A unique combination of reactors, a multi-zone circulating reactor (MZCR) in cascade with a fluidized bed reactor (FBR), and proprietary catalyst used to polymerize multimodal HDPE has enabled the pilot-scale production of Ziegler-Natta (ZN) HDPE blow molding resins having processability similar to chromium (Cr) HDPE resins while maintaining the high environmental stress crack resistance (ESCR) of a ZN HDPE resin. Additionally, these pilotscale multi-modal ZN HDPE blow molding resins feature significantly lower gel levels, giving improved surface finish of blow molded articles. This unique combination of reactors is the basis of LyondellBasell’s new, proprietary Hyperzone PE technology. Resins were produced at the pilot-plant scale for both general-purpose small-container blow molding (SBM) and typical largepart blow molding (LBM) applications, such as intermediate bulk containers (IBC) and drums. This paper focuses on the pilot plant-produced SBM HDPE resin and vits properties.
Troubleshooting A Rate Limitation At The Entry Of A Barrier Melting Section Of A Single-Screw Extruder
Barrier melting sections are extremely common and useful for single-screw extruders. Some common mistakes in their design and operation, however, can reduce their performance. A common mistake when attempting to decrease the discharge temperature for a single-screw extrusion process is to decrease all barrel temperature zones. This method, however, can cause the specific rate of the extruder to decrease for screws that use barrier melting sections. This paper will describe the problem, provide laboratory extrusions that demonstrate the problem, and then provide a case study.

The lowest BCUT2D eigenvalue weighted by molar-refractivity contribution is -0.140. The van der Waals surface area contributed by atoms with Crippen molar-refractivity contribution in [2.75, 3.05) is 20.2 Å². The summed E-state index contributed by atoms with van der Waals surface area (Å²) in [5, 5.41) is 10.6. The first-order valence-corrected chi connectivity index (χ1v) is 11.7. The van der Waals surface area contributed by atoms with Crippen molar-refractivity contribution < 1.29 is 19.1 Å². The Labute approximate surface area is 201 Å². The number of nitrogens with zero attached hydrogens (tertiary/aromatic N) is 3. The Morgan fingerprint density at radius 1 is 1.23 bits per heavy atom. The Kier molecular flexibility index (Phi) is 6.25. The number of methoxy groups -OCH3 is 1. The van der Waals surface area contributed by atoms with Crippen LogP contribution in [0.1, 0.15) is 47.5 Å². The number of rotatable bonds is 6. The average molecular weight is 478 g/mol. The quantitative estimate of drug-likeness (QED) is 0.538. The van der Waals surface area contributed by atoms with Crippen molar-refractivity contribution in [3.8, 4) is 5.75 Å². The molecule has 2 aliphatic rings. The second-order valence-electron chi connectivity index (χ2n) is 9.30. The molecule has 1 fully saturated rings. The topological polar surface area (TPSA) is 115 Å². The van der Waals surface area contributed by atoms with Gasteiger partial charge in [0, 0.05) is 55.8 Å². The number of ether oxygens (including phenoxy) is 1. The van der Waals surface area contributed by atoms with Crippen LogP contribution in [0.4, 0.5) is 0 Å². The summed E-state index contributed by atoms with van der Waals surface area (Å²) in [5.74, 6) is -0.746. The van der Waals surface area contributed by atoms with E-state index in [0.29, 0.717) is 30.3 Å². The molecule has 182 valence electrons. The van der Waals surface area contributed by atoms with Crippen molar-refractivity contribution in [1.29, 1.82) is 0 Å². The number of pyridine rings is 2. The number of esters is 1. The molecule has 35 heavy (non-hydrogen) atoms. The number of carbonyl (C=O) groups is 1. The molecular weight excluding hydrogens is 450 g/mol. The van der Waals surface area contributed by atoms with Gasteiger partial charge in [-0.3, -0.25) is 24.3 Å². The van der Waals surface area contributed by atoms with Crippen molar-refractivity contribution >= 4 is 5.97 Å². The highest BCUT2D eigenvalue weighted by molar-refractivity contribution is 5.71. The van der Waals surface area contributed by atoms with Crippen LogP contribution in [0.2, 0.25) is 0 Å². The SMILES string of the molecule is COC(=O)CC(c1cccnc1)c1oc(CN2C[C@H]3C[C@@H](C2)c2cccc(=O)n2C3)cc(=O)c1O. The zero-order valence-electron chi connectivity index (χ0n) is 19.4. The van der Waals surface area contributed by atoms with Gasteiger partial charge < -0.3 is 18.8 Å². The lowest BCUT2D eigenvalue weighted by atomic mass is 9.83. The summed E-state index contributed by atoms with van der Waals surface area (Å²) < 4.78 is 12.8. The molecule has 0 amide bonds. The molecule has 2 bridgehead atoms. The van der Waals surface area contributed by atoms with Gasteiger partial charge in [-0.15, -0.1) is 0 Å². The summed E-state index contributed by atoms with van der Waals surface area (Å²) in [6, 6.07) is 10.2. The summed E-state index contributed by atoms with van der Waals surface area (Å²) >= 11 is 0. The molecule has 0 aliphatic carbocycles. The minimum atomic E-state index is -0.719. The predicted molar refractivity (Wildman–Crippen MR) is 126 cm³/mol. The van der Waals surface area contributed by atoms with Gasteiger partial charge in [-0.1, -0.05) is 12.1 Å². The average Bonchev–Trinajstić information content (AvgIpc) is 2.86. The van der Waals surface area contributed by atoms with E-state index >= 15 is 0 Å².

History Of Colour In Plastics
Colour is essential to human experience. From pre-history, through ancient civilization into the modern era, cultures have strived to create colour in the objects around them. Early peoples exploited natural resources to create images from their surroundings, such as red earth, black soot and white chalk. With time people developed more sophisticated techniques to refine minerals to generate a wider palette with blue, green, bright red and yellow. Often toxic in nature, these early inorganic pigments formed the skeleton of the pigment manufacturing industry. With the discovery of coal tar in the 1800s, and the ensuing rapid industrialization of synthetic chemistry, an explosion of colour transpired, leading to the modern chemical industry. The historic generation of plastics followed a parallel path, beginning with use of natural materials such as ivory and tortoiseshell. Progression to processing of natural materials such as rubber, cellulose and shellac to generate more functional plastics, evolved to a place where coal tar chemistry provided a natural next step. This culminated in the discovery of Bakelite, the first fully synthetic plastic in 1907, which ignited the imagination for plastic materials, and the widespread production of consumer and industrial items accelerated. Colour and plastic developments went hand in hand, as by the 1950s the desire for brightly coloured, functional items sky-rocketed. Pigment chemistries were re-imagined with this new era in mind and from this point colour effects were generated specifically for plastic functionality. Textile fibers, automotive parts, plastic bottles, packaging and film; all un-thinkable now, without the effect of colour.